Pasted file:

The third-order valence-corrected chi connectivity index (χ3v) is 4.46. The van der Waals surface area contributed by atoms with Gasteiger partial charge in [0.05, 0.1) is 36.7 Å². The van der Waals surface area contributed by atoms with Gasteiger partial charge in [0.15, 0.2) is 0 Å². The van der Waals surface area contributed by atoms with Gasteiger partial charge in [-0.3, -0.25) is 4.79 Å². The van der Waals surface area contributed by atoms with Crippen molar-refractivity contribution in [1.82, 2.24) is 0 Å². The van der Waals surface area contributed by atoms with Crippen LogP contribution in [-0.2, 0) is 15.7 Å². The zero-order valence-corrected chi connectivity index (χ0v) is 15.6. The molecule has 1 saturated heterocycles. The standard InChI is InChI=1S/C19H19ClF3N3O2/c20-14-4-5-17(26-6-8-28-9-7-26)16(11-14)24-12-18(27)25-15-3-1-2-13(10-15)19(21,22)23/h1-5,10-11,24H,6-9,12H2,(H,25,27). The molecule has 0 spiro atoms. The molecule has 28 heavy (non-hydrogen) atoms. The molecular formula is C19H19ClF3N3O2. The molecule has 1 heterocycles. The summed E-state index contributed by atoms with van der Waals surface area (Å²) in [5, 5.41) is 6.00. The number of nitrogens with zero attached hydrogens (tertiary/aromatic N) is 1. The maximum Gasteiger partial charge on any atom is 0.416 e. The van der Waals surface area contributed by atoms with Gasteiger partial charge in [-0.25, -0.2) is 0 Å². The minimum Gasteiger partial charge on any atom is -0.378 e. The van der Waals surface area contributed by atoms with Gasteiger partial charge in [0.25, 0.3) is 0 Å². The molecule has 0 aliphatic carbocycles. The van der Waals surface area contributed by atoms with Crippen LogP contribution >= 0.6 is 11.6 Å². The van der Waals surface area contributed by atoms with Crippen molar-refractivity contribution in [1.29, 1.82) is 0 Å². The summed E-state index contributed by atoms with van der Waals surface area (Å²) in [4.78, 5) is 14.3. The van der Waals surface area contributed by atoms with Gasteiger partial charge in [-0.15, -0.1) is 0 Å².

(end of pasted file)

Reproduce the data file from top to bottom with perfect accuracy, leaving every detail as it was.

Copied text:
The third-order valence-corrected chi connectivity index (χ3v) is 4.46. The van der Waals surface area contributed by atoms with Gasteiger partial charge in [0.05, 0.1) is 36.7 Å². The van der Waals surface area contributed by atoms with Gasteiger partial charge in [0.15, 0.2) is 0 Å². The van der Waals surface area contributed by atoms with Gasteiger partial charge in [-0.3, -0.25) is 4.79 Å². The van der Waals surface area contributed by atoms with Crippen molar-refractivity contribution in [1.82, 2.24) is 0 Å². The van der Waals surface area contributed by atoms with Crippen LogP contribution in [-0.2, 0) is 15.7 Å². The zero-order valence-corrected chi connectivity index (χ0v) is 15.6. The molecule has 1 saturated heterocycles. The standard InChI is InChI=1S/C19H19ClF3N3O2/c20-14-4-5-17(26-6-8-28-9-7-26)16(11-14)24-12-18(27)25-15-3-1-2-13(10-15)19(21,22)23/h1-5,10-11,24H,6-9,12H2,(H,25,27). The molecule has 0 spiro atoms. The molecule has 28 heavy (non-hydrogen) atoms. The molecular formula is C19H19ClF3N3O2. The molecule has 1 heterocycles. The summed E-state index contributed by atoms with van der Waals surface area (Å²) in [5, 5.41) is 6.00. The number of nitrogens with zero attached hydrogens (tertiary/aromatic N) is 1. The maximum Gasteiger partial charge on any atom is 0.416 e. The van der Waals surface area contributed by atoms with Gasteiger partial charge in [-0.25, -0.2) is 0 Å². The minimum Gasteiger partial charge on any atom is -0.378 e. The van der Waals surface area contributed by atoms with Gasteiger partial charge in [0.25, 0.3) is 0 Å². The molecule has 0 aliphatic carbocycles. The van der Waals surface area contributed by atoms with Crippen LogP contribution >= 0.6 is 11.6 Å². The van der Waals surface area contributed by atoms with Crippen molar-refractivity contribution in [1.29, 1.82) is 0 Å². The summed E-state index contributed by atoms with van der Waals surface area (Å²) in [4.78, 5) is 14.3. The van der Waals surface area contributed by atoms with Gasteiger partial charge in [-0.15, -0.1) is 0 Å².